Together with a couple of friends, we took this year’s holiday enjoying exclusive use of the 24-metre 1922 Dutch-Barge ‘Nilaya’ and cruising the beautiful Ardennes region between France’s Charleville-Mezieres and Dinant in Belgium.
Rendezvousing with the barge and English skipper and owner, Kevin Hartwell, was simplicity itself and our first night happened to be a pretty big one in France – Bastille Day. While dining outside on ‘Nilaya’s foredeck, crowds had steadily gathered on both sides of the river Meuse and the dark skies soon erupted into waterfalls of colour as fireworks burst above us.
Unlike hotel barges, ‘Nilaya’ included ourselves as active crew, allowing our optional indulgence in all aspects of shipboard life. This included shopping at boulangeries, patisseries, markets and local shops thus enabling us to refresh taste buds that UK superstores simply cannot reach. Lively interaction with all these masters of their craft turned the food shopping into one of the undoubted highlights of our cruise. This active participation also included assisting Kevin and his Canadian crew, Joseph, to move his 82-tonne leviathan through canal and river locks – some only marginally larger than ‘Nilaya’ herself, not to mention the added advantage of being able to tell the skipper where to go!
Our mornings started gently: knocks on the cabin door meant nice cups of tea and coffee waiting on the shelf outside our en-suite double cabins which were followed by leisurely continental breakfasts to welcome in days that proved to be moveable feasts.
The River Meuse was never less than spectacular with densely wooded cliffs that swept right down to the waters edge. Endless forests and small riverside towns and hamlets, steeped in legend, provided wonderful locations for mooring and great opportunities for hiking to viewpoints. The one high above Montherme was particularly memorable, rewarding us with breathtaking panoramic views over a 270-degree curve in the river below. Cruising was relaxed, laid back and the pace so slow, any stress got checked in at the gangplank on our first day!
‘Nilaya’ cruised just a few hours each day. This left most afternoons free to explore new locales on foot or by the on-board bikes, or to sunbathe, chat, read a book, enjoy a glass of wine or simply slip off for a snooze after lunch. What little river traffic there was, stopped when the locks closed, making evenings a wonderful time for us to absorb breathtaking locations and wonderful waterside towns; we found ourselves watching sunsets that invited long shadows to creep down the heavily forested valley sides. The silence was at times almost overpowering and aboard a large stable craft such as ‘Nilaya’, we almost forgot that we were afloat at all. She barely moved an inch and wavelets against her steel hull provided unique rhythms that ensured the most wonderful dreamless sleep. One particular night, we lay in bed with our skylight and curtains wide open, to reveal stunning blankets of stars framed by the pitch black forest around us. I hadn’t wondered at such stars since walking deserted Goan beaches many years before.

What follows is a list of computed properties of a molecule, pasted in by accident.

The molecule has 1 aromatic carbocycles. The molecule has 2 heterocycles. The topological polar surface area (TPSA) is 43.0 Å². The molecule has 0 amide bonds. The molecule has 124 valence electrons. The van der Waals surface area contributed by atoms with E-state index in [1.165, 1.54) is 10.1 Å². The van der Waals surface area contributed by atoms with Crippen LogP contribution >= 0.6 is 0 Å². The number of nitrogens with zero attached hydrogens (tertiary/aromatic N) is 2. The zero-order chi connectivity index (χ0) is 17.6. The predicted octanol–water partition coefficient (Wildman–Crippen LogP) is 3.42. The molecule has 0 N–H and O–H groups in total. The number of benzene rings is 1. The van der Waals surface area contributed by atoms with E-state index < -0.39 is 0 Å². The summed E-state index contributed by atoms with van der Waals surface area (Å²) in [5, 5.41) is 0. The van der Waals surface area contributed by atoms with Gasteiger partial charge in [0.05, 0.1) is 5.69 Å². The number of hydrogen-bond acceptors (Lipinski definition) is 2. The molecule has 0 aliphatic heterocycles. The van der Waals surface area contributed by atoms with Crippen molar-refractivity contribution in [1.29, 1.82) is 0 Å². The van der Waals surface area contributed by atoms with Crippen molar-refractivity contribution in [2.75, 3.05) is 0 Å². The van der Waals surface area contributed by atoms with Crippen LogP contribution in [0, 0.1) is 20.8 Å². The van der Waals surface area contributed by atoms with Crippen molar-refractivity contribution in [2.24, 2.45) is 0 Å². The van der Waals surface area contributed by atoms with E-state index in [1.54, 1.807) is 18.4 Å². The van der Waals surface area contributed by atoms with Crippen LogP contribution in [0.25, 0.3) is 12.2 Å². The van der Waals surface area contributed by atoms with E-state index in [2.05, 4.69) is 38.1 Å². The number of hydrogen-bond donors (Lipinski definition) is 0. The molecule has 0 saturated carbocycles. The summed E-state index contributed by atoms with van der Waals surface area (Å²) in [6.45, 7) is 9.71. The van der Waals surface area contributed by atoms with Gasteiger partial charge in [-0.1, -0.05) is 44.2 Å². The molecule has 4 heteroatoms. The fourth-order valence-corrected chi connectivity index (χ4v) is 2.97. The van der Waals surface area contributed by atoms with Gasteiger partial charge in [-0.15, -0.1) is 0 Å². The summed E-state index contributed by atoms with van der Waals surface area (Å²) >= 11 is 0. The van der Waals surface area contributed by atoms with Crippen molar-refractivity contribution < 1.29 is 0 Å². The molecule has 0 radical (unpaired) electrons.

The general calm of our week was momentarily punctuated by ‘Nilaya’s navigation through the Ham tunnel. This required every ounce of Kevin and Josef’s concentration as they cautiously piloted all 24 x 4.5 metres of ‘Nilaya’ through a half kilometre of darkness that on occasion brought her wheelhouse perilously close to the rough-hewn tunnel roof. Although stressful for the crew, we revelled in all the excitement.
Givet was a pretty little riverside town on the Franco-Belgian border providing Moules-a-la-Mariniere by the cauldron. Our host had no problems with impromptu parties, so here, together with a few fellow boaters, laughter, drink, animated conversation and tall tales of the ‘high’ canals continued on the bow deck into the wee small hours. Crossing the border between France and Belgium was a simple affair; while Josef hoisted a Belgian courtesy flag on the mast and navigation pendant from ‘Nilaya’s bow, Kevin held a brief meeting with the river authorities before steaming from a massive lock into the waterways of Belgium. The Meuse had suddenly grown up a little, here, as we then encountered far larger commercial barges and the waterside industry that kept them busy.
Dinant was next, an interesting town just ripe for exploration and so our final afternoon aboard was spent riding a cable car to tour the immense citadel perched high on rocks above the town. To reward such a fabulous week, we treated Kevin and Josef to Belgian beer and a fine dinner ashore.
We were very sad to be leaving ‘Nilaya’ after breakfast, but our sadness was tempered by the knowledge that the previous evening we’d decided to join her for another week, next year. Neither we, nor the skipper, had any clue as to where ‘Nilaya’ would be cruising at that time, but the one thing we did know was that, wherever she was, we’d be enjoying another fine week aboard a beautiful boat with Kevin’s wonderful hospitality to discover different reaches of the magnificent French waterways.
‘Nilaya’ means ‘Heaven’ in Sanskrit. When you’ve enjoyed time aboard Barge ‘Nilaya’ you’ve really found ‘Heaven in the Heart of France’.
Barry and Annett Moss enjoyed an interesting and informal bed and breakfast barge cruise aboard ‘Nilaya’ during summer 2006. For more information visit http://www.bargenilaya.com or call Kevin direct aboard ‘Nilaya’ in France on: 0033 670 824 762